Rau has been called "one of the most important and influential personalities in the European theater." He's been awarded the Schweizer Theaterpreis, the Hörspielpreis der Kriegsblinden, and the jury prize of the festival Politik im Freien Theater, amongst others, and was the youngest-ever winner of the Preis des Internationalen Theaterinstituts. In 2015, the Tages-Anzeiger wrote: "Milo Rau, whose documentary-theatrical explosions regularly fill houses, has managed to cast his art far out of the ivory tower." At the same time, his controversial work is often accompanied by trials and public debate, bringing Rau the reputation of a "Scandal-Director." Breivik's Statement, for example, was banned from performance in the Nationaltheater Weimar and in Munich's Haus der Kunst, and during the production of The Last Hours of the Ceausescus, the dictator's adopted son sued Rau, claiming a trademark on the family name. Russian authorities raided his Moscow Trials, and performances of Five Easy Pieces were censored or cancelled in Singapore and various German cities.
In 2018, Rau opened his first season at the NTGent with the play Lam Gods, based on the Ghent Altarpiece and developed with his ensemble on the basis of their "Ghent Manifesto." In addition, he began the series "Goldenes Buch/Golden Book," publishing "programmatic texts about theater, aesthetics, and politics," as well as texts about larger projects at NTGent, in cooperation with the Verbrecher Verlag.
- 2018 La Reprise. Histoire(s) du théâtre (I) (Theater)
- 2017 The 120 Days of Sodom, Zürich (Theater)
- 2016 Empire, Berlin (Theater, Book)
- 2016 Five Easy Pieces, Ghent (Theater)
- 2016 Compassion: The History of a Machine Gun, Berlin (Theater, Radio Play)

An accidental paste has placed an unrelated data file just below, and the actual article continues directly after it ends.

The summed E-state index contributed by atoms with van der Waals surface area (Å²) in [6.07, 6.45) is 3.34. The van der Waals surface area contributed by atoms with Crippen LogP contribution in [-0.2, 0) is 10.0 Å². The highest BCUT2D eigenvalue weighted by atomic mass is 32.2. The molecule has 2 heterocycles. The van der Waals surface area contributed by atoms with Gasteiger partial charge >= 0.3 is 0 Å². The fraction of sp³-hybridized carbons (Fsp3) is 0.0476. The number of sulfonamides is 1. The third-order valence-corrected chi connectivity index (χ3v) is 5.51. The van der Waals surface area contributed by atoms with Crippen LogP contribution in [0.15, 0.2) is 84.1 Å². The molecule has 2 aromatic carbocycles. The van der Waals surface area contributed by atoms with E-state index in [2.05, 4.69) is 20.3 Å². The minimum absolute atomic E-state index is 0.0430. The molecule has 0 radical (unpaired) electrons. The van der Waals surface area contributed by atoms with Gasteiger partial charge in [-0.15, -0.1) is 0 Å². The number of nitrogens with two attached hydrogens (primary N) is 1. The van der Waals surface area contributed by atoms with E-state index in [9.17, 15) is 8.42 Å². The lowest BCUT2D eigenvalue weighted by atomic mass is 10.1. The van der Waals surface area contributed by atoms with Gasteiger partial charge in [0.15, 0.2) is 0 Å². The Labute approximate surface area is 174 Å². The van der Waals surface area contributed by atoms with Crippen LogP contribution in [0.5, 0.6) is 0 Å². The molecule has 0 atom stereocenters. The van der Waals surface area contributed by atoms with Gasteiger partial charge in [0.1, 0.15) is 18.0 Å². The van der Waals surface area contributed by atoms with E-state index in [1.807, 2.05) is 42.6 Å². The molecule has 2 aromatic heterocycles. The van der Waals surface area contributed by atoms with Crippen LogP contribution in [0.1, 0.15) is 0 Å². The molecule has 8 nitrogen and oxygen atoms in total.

- 2015 The Dark Ages, Munich (Theater, Book)
- 2015 The Congo Tribunal, Berlin/Bukavu (Performance, Film, Book)
- 2014 The Civil Wars, Brussels/Zürich (Theater, Book)
- 2013/14 The Berlin Dialogues, Berlin (Talkshow)
- 2013 The revelation of the real, Berlin (Installation, Book)
- 2013 The Zurich Trials, Zürich (Theater, Film, Book)
- 2013 The Moscow Trials, Moscow (Theater, Film, Installation, Book)
- 2012 Breiviks Statement, Weimar/Berlin (Lecture performance)
- 2011/12 Hate Radio, Bregenz/Kigali/Berlin (Theater, Film, Installation, Book, Radio Play)
- 2010/11 City of Change, St. Gallen (Theater performance, Book, Film)
- 2010 Land of Hope, Berlin (Performance)
- 2009/10 The last days of the Ceausescus, Bucharest/Berlin (Theater, Film, Book)
- 2017 Lenin, Berlin (Theater performance)
- 2019 "Oreste in Mosul", Mosul (Theater performance)
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- IIPM (International Institute of Political Murder)
- Stage Presens. About the work of Milo Rau, in: Frieze, Issue 10, June–August 2013
- The New York Times: "Is Milo Rau Really the Most Controversial Director in Theater?" Oct. 3, 2018.